Photography, Harrison Shewchuk

Smiles counts three pandemic openings as new favourites, including Montreal’s Salle Climatisée, which serves seasonal side dishes like leeks with sunflower dressing alongside succulent mains. “I don’t think there’s anybody that could cook a chicken as well,” he says.

Smiles’ pick: Pichai

A white bowl with food on a wooden table
Photography, Courtesy of Pichai

For authentic Thai and a stellar wine list, head over to Pichai, also in Montreal, and let your server take the lead. “It’s definitely one of those restaurants that play in the big leagues,” says Smiles. “From beginning to end, they guide you through the experience.”

Smiles’ pick: Parcelles

A white bowl with good on a green tablecloth
Photography, Emile Desroches

Over in Austin, Parcelles is reviving the table champêtre (which translates to “country-style table”) movement, serving pizza cooked in a wood-fired oven and fresh vegetable plates all summer and rustic winter greens with preserves and home-grown grains during colder months. “Get out there, visit the farm, hang out and drink some nice wine.”

4. Connie DeSousa and John Jackson, Charbar, Alta.

Chefs Connie DeSousa and John Jackson first worked together in 1999 and have since collaborated on multiple successful projects, such as Charcut Roast House, which debuted in 2010 and continues to be a Calgary favourite, and Alley Burger, a food truck turned walk-through window located outside Charbar, another one of their restaurants, in the city’s East Village. Naturally, the pair have similar tastes in restaurants.

DeSousa’s and Jackson’s pick: Milpa

A dish with food on a dining table with a napkin and cutlery next to it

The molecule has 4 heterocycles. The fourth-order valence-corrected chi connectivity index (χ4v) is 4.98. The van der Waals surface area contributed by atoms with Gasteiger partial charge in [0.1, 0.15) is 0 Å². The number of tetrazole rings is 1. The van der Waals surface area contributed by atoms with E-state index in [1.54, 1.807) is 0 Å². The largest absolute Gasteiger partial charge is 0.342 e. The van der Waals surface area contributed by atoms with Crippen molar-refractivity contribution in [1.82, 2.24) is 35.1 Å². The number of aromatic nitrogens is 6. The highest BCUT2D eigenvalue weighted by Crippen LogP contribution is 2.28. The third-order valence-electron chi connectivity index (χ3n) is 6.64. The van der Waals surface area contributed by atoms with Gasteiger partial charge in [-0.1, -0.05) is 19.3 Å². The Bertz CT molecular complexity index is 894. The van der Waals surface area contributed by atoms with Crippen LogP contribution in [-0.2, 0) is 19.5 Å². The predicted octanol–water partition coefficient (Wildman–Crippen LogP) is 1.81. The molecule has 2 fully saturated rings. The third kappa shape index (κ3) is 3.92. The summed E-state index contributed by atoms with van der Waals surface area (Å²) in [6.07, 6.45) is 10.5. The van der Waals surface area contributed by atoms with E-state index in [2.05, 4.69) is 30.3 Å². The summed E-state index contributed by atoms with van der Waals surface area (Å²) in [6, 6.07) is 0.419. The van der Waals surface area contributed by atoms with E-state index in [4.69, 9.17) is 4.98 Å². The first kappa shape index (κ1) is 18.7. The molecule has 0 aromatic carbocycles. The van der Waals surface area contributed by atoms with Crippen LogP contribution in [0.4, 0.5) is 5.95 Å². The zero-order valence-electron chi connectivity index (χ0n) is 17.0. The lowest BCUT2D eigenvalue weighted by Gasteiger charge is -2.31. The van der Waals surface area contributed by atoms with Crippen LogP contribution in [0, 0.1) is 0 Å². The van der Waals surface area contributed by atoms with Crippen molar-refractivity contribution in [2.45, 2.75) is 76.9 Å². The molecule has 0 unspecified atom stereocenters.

Photography, Courtesy of Milpa

Both favour contemporary Mexican spot Milpa in Calgary. Here, chef Elia Herrera turns out inventive small plates beneath stunning turquoise arches, a design inspired by her childhood home. Order the rajas poblanas (which is made using Herrera’s grandmother’s recipe), a combination of roasted poblano peppers and confit chicken with a creamy onion sauce, bubbling panela cheese and house-made tortillas.

DeSousa’s and Jackson’s pick: F&B Restaurant

A dessert on a light blue plate on a wooden table with a light blue wall visible behind it
Photography, Bob Deutscher

Another pick is Saskatoon’s “vibrant and fresh” F&B Restaurant, run by Dale Mackay and cocktail specialist Christopher Cho. “A must-try on their beverage menu is Andy’s Girl, named in honour of the creator’s girlfriend, whose favourite food in the world is cherry cheesecake,” says DeSousa. The dessert-inspired drink combines graham cracker-infused brandy with cherry cordial, Disaronno and lemon and is clarified with cream cheese and garnished with an espresso-dark-chocolate biscuit.

5. Tre Sanderson, Top Chef Canada, ON

With over a decade of culinary experience and a recent Top Chef victory to his name, 29-year-old Tre Sanderson has ambitions of bringing his Jamaican background to Toronto’s fine-dining scene with his own restaurant. So when he goes out to eat, he’s always on the lookout for places that spark inspiration. “It’s all about the setting,” he says. “You walk into the space, it smells good, the service is great. You want to feel like you’re away from home. All the small details matter.” For tried-and-true Caribbean eats, Sanderson has a running list of established favourites. “Rap’s on Eglinton West, Twice As Nice and Patty Time in Scarborough – those are my go- to places,” he says. “If you want a good playlist, decent food and a good drink selection, I would say Chubby’s Jamaican Kitchen for sure. Call me crazy, but I like the vibe there.”

Sanderson’s pick: Paris Paris

A person's hand using tweezers to garnish a cocktail with a dried citrus wedge, with various other cocktails visible around in on a marble table with a green curtain visible behind it
Photography, Chuck Ortiz

The revamped Paris Paris, on Toronto’s Ossington strip, also delivers the ambience Sanderson’s after. Order the “super juicy” piri-piri roasted chicken and the charcoal-smoked baby back pork ribs. “They’re fire,” he says. “It’s a good menu, and there’s a really great wine list. You can’t go wrong.”

Share this article: